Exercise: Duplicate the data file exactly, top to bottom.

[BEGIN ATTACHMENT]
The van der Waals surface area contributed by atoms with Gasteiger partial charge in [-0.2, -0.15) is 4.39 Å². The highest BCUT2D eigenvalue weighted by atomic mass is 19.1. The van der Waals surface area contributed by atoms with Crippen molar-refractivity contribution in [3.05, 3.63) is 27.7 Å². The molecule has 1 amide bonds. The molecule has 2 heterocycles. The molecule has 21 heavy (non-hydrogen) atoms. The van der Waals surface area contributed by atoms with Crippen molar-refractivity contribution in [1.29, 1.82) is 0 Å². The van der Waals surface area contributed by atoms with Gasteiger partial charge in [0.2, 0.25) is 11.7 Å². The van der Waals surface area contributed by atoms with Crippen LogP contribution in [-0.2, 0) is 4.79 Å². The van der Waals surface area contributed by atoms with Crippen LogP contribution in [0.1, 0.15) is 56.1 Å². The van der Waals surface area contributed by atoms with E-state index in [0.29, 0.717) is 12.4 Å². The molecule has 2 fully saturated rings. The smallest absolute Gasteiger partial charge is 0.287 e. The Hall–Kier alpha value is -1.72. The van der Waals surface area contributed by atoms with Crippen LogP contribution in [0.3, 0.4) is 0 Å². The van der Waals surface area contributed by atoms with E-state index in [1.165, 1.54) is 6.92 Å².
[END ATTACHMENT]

The van der Waals surface area contributed by atoms with Gasteiger partial charge in [-0.2, -0.15) is 4.39 Å². The highest BCUT2D eigenvalue weighted by atomic mass is 19.1. The van der Waals surface area contributed by atoms with Crippen molar-refractivity contribution in [3.05, 3.63) is 27.7 Å². The molecule has 1 amide bonds. The molecule has 2 heterocycles. The molecule has 21 heavy (non-hydrogen) atoms. The van der Waals surface area contributed by atoms with Crippen molar-refractivity contribution in [1.29, 1.82) is 0 Å². The van der Waals surface area contributed by atoms with Gasteiger partial charge in [0.2, 0.25) is 11.7 Å². The van der Waals surface area contributed by atoms with Crippen LogP contribution in [-0.2, 0) is 4.79 Å². The van der Waals surface area contributed by atoms with Crippen LogP contribution in [0.1, 0.15) is 56.1 Å². The van der Waals surface area contributed by atoms with E-state index in [0.29, 0.717) is 12.4 Å². The molecule has 2 fully saturated rings. The smallest absolute Gasteiger partial charge is 0.287 e. The Hall–Kier alpha value is -1.72. The van der Waals surface area contributed by atoms with Crippen LogP contribution in [0.3, 0.4) is 0 Å². The van der Waals surface area contributed by atoms with E-state index in [1.165, 1.54) is 6.92 Å².